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The Busy Prospect Researcher – Part 3: Time-Based Projects

In Part 1, I talked about an overview of time management in prospect research and prospect management. In Part 2, I discussed time management within the realm of proactive and reactive research as well as predictive and summary analytics. In this part, I’m going to talk about time-based projects, how I approach bringing together quick projects and long-term projects. All of these are pretty integral parts to my job, and I imagine they are in your shop too, especially if you’re a small department like I am.

In a Nutshell

This is Part 3 of a multiweek series on managing your time as a busy prospect researcher. In Part 1, Dr. Hancks began talking about the framework for time management in the field of prospect research and prospect management. In Part 2, she discusses how to organize your time for different types of research and analytics. In this Part 3, Dr. Hancks shows how she approaches bringing together quick projects and long-term projects. Besides being a busy prospect researcher herself, Dr. Hancks is the author of several books on prospect research published by CharityChannel Press. We invite you to post your thoughts triggered by this article in the Comment box below.

Quick Projects

Quick projects in some ways are great for making good use of small bits of time, but in other ways they are a great way to lose track of time and keep you from doing the bigger projects you need to do. So, it’s the sort of thing that’s good to keep on a running list of and set some limits for how you tackle it.

One thing that easily falls onto the quick list is assigning prospects. I’m talking about the actual assignment of them, not any of the background information or qualification to determine whether they are good prospects or not. In my shop, the fundraisers can ask to be assigned to anyone they are planning to work with if that person isn’t already assigned to someone else. In some shops, there are various criteria that have to be met before someone can be assigned. But in any case, if all the criteria have been met, it’s really better to just assign someone quickly when it comes up, rather than adding it to a list of “quick to-do” tasks, because that would probably take longer than actually doing it.

Most likely in your department there are other similar quick projects that are faster to just do than to add to a to-do list. These are the things that you might also see in the preview panel of your email system and not even open them if you don’t have time. So you might keep a folder in your email and just move them to those folders if you know they are quick things to do but you really don’t have time to do them right then. If you’re someone who can manage to only check email a couple of times a day, then you’ll have an easier time organizing projects by the time required to complete them.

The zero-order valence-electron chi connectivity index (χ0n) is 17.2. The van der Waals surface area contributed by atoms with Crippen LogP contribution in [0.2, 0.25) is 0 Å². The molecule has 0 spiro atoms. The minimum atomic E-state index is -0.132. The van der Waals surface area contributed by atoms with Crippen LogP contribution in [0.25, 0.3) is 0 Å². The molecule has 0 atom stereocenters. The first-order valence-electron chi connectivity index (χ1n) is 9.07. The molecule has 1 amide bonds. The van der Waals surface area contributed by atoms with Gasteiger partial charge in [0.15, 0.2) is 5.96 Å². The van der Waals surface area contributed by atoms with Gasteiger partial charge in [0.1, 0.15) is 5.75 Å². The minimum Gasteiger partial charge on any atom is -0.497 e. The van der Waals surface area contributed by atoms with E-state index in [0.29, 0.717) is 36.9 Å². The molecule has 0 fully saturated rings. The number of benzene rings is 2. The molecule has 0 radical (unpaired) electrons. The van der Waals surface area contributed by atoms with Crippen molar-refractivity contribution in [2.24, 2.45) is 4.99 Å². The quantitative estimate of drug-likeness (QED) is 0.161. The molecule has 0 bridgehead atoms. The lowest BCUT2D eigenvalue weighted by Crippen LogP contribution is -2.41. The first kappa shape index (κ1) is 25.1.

As a general guideline, if it will take less than five minutes to do, it seems it is probably best to just do the task. If it’s longer than five minutes but less than half an hour, then add it to a list of really quick things, and if it’s up to two hours, add it to another list of slightly longer quick things. You’d be surprised how much you can accomplish in an hour or two! Anything longer probably won’t qualify as a “quick” project, but it’s a good additional section on your to-do list to fit in when your schedule allows it.

In the next section, we’re going to look at the opposite end of the spectrum and talk a bit about long-term projects. These are projects that you have to plan ahead for, and you will often have to work other projects around them from time to time.

Long-Term Projects

I have quite a few long-term projects, and I’m sure you do too. These are the things that either need to get done someday, or don’t actually have a timeline attached to them but would be great to do. I like to keep a list of these handy as well so that if I have time and am feeling inspired to work on them when I don’t have any other urgent things, I already have a plan. Having this plan also allows you to work on long-term projects in short bursts of time. Some of the long-term projects on my list include:

  • The annual Voluntary Support of Education (VSE) survey
  • Creating new prospect management reports
  • Revising existing prospect and proposal management reports
  • Updating information from assigned prospects from past years (to update data fields that we didn’t used to have a place for, but having longitudinal data will be really useful for analytics)
  • Discovering new potential prospects to suggest to frontline fundraisers
  • Predictive models for specific colleges or projects
  • Grant and corporate funding prospect research for specific colleges or projects